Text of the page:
The relationship between estrogen and ovarian cancer is obscure. It is known that there are both estrogen and progesterone receptors present in many epithelial ovarian tumours. Unfortunately, the effects of exogenous hormones on these receptors are not well known. There is no evidence that estrogen has either the potential to promote recurrence or to decrease the time to recurrence. It is not necessary to withhold estrogen replacement therapy from any symptomatic woman with ovarian malignancy regardless of risk category.

Recommendation

In absence of a uterus, estrogen alone. With uterus in situ, continuous estrogen plus progesterone.

3. Pathologic Classification

Updated February 8, 2018

3. Pathologic classifications

Sex Cord Stromal Tumours (SCST)

Granulosa-Stromal Cell Tumours

  1. Granulosa cell tumour
    1. juvenile
    2. adult
  2. Tumours in the thecoma-fibroma group
    1. thecoma
      1. typical
      2. luteinized (a rare tumour has the features of luteinized thecoma and additionally, crystals of Reinke in the steroid cell component. This tumour has been called "stromal Leydig cell tumour".)
    2. fibroma
    3. cellular fibroma
    4. fibrosarcoma
    5. stromal tumour with minor sex cord elements
    6. sclerosing stromal tumour
    7. (stromal luteoma) see Steroid (Lipid) Cell Tumours, stromal luteoma
    8. unclassified (fibrothecoma)
    9. others (This category includes the rare signet ring cell stromal tumour and the myxoma).

Sertoli-Leydig Cell Tumours; Androblastomas

  1. Well differentiated
    1. Sertoli cell tumour (tubular androblastoma)
    2. Sertoli-Leydig cell tumour
    3. (Leydig cell tumour) - see Steroid (Lipid) Cell Tumours, Leydig cell tumour
  2. Of intermediate differentiation
    1. variant - with heterologous elements (specify type)
  3. Poorly differentiated (sarcomatoid)
    1. variant - with heterologous elements (specify type)
  4. Retiform
    1. variant - with heterologous elements (specify type)

Sex Cord Tumour with Annular Tubules

Gynandroblastoma

Unclassified

Steroid (Lipid Cell Tumours)

  1. Stromal luteoma
    1. Leydig cell tumour (hilus cell tumour). Some Leydig cell tumours do not arise from hilus cells but within the ovarian stroma. These tumours have been called "Leydig cell tumours, non-hilar type".

Germ Cell Tumours (GCT)

  1. Dysgerminoma
    1. Variant - with syncytiotrophoblast cells
  2. Yolk Sac Tumour (Endodermal Sinus Tumour)
    1. Variants
      1. Polyvesicular vitelline tumour
      2. Hepatoid
      3. Glandular (some glandular yolk sac tumours resemble endometrioid adenocarcinoma and have been called "endometrioid-like".
  3. Embryonal Carcinoma
  4. Polyembryoma
  5. Choriocarcinoma
  6. Teratomas
    1. Immature
    2. Mature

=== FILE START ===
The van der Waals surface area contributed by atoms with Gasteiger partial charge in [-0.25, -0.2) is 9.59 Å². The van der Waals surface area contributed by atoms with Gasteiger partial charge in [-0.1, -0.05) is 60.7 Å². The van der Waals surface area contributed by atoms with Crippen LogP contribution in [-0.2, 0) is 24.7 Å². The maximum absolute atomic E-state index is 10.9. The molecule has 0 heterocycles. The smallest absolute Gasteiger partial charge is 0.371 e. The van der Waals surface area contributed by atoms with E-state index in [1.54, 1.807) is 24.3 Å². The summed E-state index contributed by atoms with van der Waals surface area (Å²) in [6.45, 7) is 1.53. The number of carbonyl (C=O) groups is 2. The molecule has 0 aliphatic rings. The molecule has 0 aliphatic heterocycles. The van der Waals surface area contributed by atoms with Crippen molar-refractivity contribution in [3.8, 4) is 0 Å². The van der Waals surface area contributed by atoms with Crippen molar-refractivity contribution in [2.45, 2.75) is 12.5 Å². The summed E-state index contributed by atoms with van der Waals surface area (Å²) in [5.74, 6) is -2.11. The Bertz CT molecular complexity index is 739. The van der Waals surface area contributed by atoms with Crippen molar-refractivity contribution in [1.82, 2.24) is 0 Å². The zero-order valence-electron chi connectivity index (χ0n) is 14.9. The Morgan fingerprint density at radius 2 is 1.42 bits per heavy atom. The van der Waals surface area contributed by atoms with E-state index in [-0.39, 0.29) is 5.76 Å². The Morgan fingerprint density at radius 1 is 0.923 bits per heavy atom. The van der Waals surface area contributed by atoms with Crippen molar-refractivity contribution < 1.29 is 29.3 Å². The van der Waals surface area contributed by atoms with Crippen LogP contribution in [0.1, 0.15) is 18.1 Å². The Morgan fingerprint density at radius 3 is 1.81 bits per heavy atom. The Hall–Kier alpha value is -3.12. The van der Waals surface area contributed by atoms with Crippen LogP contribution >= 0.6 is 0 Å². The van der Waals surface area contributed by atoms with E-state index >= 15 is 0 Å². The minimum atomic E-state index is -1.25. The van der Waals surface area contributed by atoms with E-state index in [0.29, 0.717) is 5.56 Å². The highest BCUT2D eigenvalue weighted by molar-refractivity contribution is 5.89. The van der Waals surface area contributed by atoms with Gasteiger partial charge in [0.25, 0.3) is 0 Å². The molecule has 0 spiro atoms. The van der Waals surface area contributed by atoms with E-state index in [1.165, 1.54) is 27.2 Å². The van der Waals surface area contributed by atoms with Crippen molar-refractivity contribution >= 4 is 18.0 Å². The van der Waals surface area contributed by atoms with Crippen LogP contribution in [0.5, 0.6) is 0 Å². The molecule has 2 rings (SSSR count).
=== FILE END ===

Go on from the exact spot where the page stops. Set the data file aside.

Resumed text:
1. solid
      2. cystic (dermoid cyst)
      3. with secondary tumour (e.g. to squamous cell carcinoma)
      4. retiform (homunculus)
    3. Monodermal and highly specialized
      1. struma ovarii – need to check thyroid function
        • variant - with secondary tumour (specify type)
      2. carcinoid
        • insular
        • trabecular
      3. struma carcinoid
      4. mucinous carcinoid
      5. neuroectodermal tumours (specify type)
      6. sebaceous tumours
      7. others
  7. Mixed (specify types)

Gonadoblastoma

  1. Variant - with dysgerminoma or other term cell tumour

Germ Cell - Sex Cord-Stromal Tumour

  1. Variant - with dysgerminoma or other term cell tumour

Tumours of Rete Ovarii

  1. Adenomatoid tumour
  2. Mesothelioma

Mesothelial Tumours

  1. Adenomatoid tumour
  2. Mesothelioma

Tumours of Uncertain Origin

  1. Small cell carcinoma (This tumour is of two types - one that is usually associated with paraendocrine hypercalcemia and has been called "small cell carcinoma, hypercalcemic type", and the other that has neuroendocrine features and has been designated "small cell carcinoma, pulmonary type". Probably most of the latter type belong in the surface epithelial-stromal category.)
  2. Tumour of probable Wolffian origin
  3. Hepatoid carcinoma
  4. Oncocytoma

Soft Tissue Tumours not Specific to Ovary

Malignant Lymphomas and Leukemias

Unclassified Tumours

Secondary (Metastatic) Tumours


References

  1. Colombo N, Peiretti M, Castiglione M, Group EGW. Non-epithelial ovarian cancer: ESMO clinical recommendations for diagnosis, treatment and follow-up. Ann Oncol 2009; 20 Suppl 4: 24-26.
  2. Shah SP, Kobel M, Senz J et al. Mutation of FOXL2 in granulosa-cell tumors of the ovary. N Engl J Med 2009; 360: 2719-2729.
  3. Heravi-Moussavi A, Anglesio MS, Cheng SW et al. Recurrent somatic DICER1 mutations in nonepithelial ovarian cancers. N Engl J Med 2012; 366: 234-242.
  4. Korach J, Perri T, Beiner M et al. Promising effect of aromatase inhibitors on recurrent granulosa cell tumors. Int J Gynecol Cancer 2009; 19: 830-833.
  5. Schwartz M, Huang GS. Retreatment with aromatase inhibitor therapy in the management of granulosa cell tumor. Gynecol Oncol Rep 2016; 15: 20-21.
  6. Tao X, Sood AK, Deavers MT et al. Anti-angiogenesis therapy with bevacizumab for patients with ovarian granulosa cell tumors. Gynecol Oncol 2009; 114: 431-436.
  7. Meisel JL, Woo KM, Sudarsan N et al. Development of a risk stratification system to guide treatment for female germ cell tumors. Gynecol Oncol 2015; 138: 566-572.